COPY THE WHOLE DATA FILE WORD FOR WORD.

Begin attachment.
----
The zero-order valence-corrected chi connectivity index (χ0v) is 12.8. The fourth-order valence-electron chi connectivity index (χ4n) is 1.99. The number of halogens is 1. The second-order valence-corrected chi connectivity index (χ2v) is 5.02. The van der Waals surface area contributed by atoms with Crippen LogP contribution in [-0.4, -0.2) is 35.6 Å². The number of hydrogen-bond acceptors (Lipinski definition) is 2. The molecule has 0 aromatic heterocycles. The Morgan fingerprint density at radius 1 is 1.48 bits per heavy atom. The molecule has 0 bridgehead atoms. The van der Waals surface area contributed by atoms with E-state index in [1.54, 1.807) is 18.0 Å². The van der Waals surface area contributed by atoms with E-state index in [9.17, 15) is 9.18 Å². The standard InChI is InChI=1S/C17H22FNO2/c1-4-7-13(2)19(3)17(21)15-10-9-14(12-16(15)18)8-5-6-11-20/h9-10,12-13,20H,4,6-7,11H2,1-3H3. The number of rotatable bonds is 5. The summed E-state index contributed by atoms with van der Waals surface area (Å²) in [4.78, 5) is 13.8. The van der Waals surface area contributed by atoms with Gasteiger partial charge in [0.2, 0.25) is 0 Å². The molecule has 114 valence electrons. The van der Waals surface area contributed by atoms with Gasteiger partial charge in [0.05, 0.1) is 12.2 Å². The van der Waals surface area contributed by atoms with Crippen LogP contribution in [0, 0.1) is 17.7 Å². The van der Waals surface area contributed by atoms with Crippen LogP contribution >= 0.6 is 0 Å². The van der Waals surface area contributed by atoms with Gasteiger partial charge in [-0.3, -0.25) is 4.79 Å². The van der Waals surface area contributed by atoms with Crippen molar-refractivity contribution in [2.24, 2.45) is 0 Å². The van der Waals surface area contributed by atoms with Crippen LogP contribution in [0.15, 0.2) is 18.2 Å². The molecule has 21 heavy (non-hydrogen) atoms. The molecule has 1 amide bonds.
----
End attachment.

The zero-order valence-corrected chi connectivity index (χ0v) is 12.8. The fourth-order valence-electron chi connectivity index (χ4n) is 1.99. The number of halogens is 1. The second-order valence-corrected chi connectivity index (χ2v) is 5.02. The van der Waals surface area contributed by atoms with Crippen LogP contribution in [-0.4, -0.2) is 35.6 Å². The number of hydrogen-bond acceptors (Lipinski definition) is 2. The molecule has 0 aromatic heterocycles. The Morgan fingerprint density at radius 1 is 1.48 bits per heavy atom. The molecule has 0 bridgehead atoms. The van der Waals surface area contributed by atoms with E-state index in [1.54, 1.807) is 18.0 Å². The van der Waals surface area contributed by atoms with E-state index in [9.17, 15) is 9.18 Å². The standard InChI is InChI=1S/C17H22FNO2/c1-4-7-13(2)19(3)17(21)15-10-9-14(12-16(15)18)8-5-6-11-20/h9-10,12-13,20H,4,6-7,11H2,1-3H3. The number of rotatable bonds is 5. The summed E-state index contributed by atoms with van der Waals surface area (Å²) in [4.78, 5) is 13.8. The van der Waals surface area contributed by atoms with Gasteiger partial charge in [0.2, 0.25) is 0 Å². The molecule has 114 valence electrons. The van der Waals surface area contributed by atoms with Gasteiger partial charge in [0.05, 0.1) is 12.2 Å². The van der Waals surface area contributed by atoms with Crippen LogP contribution in [0, 0.1) is 17.7 Å². The van der Waals surface area contributed by atoms with Crippen LogP contribution >= 0.6 is 0 Å². The van der Waals surface area contributed by atoms with Gasteiger partial charge in [-0.3, -0.25) is 4.79 Å². The van der Waals surface area contributed by atoms with Crippen molar-refractivity contribution in [2.24, 2.45) is 0 Å². The van der Waals surface area contributed by atoms with Crippen LogP contribution in [0.15, 0.2) is 18.2 Å². The molecule has 21 heavy (non-hydrogen) atoms. The molecule has 1 amide bonds.